Wizards forward Marcin Gortat tries on the virtual reality glasses for the first time. (Katherine Frey/The Washington Post)

One recent afternoon, following the Washington Wizards’ regularly scheduled practice, Marcin Gortat met briefly with team trainers, showered, changed and then strolled onto the court at Verizon Center, where one of the team’s video analysts was waiting.

“I never tried this before,” Gortat told Aaron Paul, “but I heard it’s freaky.”

Paul handed Gortat the headset — giant black goggles that covered his eyes and half his face — and on a nearby laptop Paul cued up a video.

“Oh, my God,” Gortat said, spinning around to survey his surroundings. “This is so . . . crazy.”

Paul helps run the Wizards’ new virtual reality initiative and explained that inside the headset, Gortat had suddenly been transported into the middle of a football huddle. A ball was about to be snapped his way, and a linebacker would blitz from one side. Sure enough, standing in a basketball arena, Gortat found a football player barreling toward him.

Wearing goggles and headphones,Wizards players get a 360-degree virtual reality view of the court. (Katherine Frey/The Washington Post)

“Oh, damn! . . . I was about to punch him,” Gortat said.

This was just a primer for the Wizards forward. Unlike several of his teammates, he had yet to take the new training tool on a test drive. The Wizards and the Washington Capitals this season became the first NBA and NHL teams to use virtual reality in their training. Both squads are still in the early stages of implementing the technology and figuring how training in a virtual world can translate to performing better outside it.

“But the opportunities are endless,” Wizards General Manager Ernie Grunfeld said.

A live-action world

In August, Monumental Sports, which owns the Wizards, Capitals and the WNBA’s Mystics, contracted with STRIVR Labs, a Palo Alto, Calif.-based company that had worked almost exclusively with football teams for the past year. The company outfitted the Washington teams with headsets and cameras and encouraged them to experiment.

While early virtual reality simulations more closely resembled animated video games, STRIVR immerses players in a live action world that wraps completely around them. A baseball batter might be staring down a 90-mph curveball or a soccer player might be protecting a goal. Look up and they might see sky. Look down and they will see sneakers.

STRIVR is still barely a year old and hadn’t yet made big strides with hockey and basketball when the Washington teams signed up. Its CEO, Derek Belch, is a former place kicker for the Stanford football team and stuck around as a quality control coach. With the permission of Stanford Coach David Shaw, he began working last year with the school’s acclaimed Virtual Human Interaction Lab, using the headsets with players. Fast forward less than a year, and his company is now working with seven NFL teams and 13 college programs.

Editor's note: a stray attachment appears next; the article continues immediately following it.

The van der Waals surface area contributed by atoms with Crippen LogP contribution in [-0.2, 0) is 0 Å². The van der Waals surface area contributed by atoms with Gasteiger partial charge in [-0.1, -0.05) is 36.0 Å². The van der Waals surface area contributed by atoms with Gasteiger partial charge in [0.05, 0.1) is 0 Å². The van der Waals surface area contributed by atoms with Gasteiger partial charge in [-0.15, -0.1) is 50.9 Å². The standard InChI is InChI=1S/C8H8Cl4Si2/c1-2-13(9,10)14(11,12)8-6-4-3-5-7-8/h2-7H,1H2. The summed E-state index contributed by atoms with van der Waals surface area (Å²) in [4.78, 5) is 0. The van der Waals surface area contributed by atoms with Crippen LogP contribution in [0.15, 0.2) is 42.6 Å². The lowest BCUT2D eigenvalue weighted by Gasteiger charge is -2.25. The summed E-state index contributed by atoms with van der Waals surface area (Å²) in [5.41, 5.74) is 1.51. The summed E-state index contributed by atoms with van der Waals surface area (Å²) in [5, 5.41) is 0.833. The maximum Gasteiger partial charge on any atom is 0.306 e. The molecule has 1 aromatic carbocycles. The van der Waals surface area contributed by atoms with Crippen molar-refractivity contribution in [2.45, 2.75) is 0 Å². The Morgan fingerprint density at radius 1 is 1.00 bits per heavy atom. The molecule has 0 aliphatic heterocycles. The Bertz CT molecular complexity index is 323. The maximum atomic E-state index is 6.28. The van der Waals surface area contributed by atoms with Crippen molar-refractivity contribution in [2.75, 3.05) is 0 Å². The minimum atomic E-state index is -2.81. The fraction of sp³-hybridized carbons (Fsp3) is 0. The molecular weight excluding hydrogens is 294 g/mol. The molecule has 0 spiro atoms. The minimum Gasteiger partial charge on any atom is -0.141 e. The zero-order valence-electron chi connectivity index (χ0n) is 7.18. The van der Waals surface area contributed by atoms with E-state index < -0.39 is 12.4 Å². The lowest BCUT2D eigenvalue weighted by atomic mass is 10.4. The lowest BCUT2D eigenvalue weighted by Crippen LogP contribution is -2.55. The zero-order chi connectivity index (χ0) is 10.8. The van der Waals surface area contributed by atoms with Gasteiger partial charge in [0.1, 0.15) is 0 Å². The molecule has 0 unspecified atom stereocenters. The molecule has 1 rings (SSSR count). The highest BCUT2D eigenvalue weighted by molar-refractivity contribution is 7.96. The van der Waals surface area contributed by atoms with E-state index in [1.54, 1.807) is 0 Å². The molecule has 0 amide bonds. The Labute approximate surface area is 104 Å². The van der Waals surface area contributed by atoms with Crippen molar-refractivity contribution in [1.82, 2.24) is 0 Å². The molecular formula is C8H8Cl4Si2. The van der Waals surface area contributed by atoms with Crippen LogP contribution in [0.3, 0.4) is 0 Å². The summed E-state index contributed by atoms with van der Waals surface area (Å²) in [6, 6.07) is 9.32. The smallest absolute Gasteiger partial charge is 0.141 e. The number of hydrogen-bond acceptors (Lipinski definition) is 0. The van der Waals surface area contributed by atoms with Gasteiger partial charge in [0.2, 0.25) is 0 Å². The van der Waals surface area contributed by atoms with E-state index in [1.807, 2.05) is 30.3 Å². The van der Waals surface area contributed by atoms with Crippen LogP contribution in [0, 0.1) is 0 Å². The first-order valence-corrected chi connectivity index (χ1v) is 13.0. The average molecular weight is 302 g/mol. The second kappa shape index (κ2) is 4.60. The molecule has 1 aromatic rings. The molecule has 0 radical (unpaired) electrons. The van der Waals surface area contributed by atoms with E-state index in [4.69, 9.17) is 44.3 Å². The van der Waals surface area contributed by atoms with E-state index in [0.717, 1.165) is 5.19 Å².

Grunfeld’s son, Dan, helped introduce virtual reality to the Washington teams. He was a college classmate at Stanford with Belch. The two met in New York in the spring, and Belch explained his project and soon was giving Wizards officials a demonstration in Las Vegas, where they had gathered for the NBA Summer League.

Marcin Gortat works with virtual reality glasses for the first time with help from Aaron Paul, video analyst coordinator with the Wizards. (Katherine Frey/The Washington Post)

Grunfeld was sold right away and was eager to show team owner Ted Leonsis. Within weeks, STRIVR was in Washington handing Leonsis a headset. Leonsis always has one eye open for the latest technological advancements, and he had seen virtual reality progress over the years. But he had never seen a detailed, sports-specific application as STRIVR had developed.

“All of a sudden, you’re in the play,” Leonsis said. “You look around and see people in the stands, look up and birds are flying. You could hear coach yelling. Then you take the snap, and you realize I have one second to throw the ball and these big men are chasing me. You understand more about what a quarterback experiences in those few seconds than all the games you’d watched in your life. It was amazing.”

Needless to say, Leonsis didn’t need much time to deliberate.

“I put the goggles on and said we got to be the first ones to do this,” Leonsis said.

Leonsis told his teams to figure out the best way to use the technology, even though there wasn’t a blueprint for a basketball or hockey team. As Gortat saw, the football scenario was a useful and natural application. The user assumes the point of view of the quarterback, stands stationary in the pocket as he reads the defense and watches the play unfold around him. Sports such as basketball or hockey aren’t quite as simple.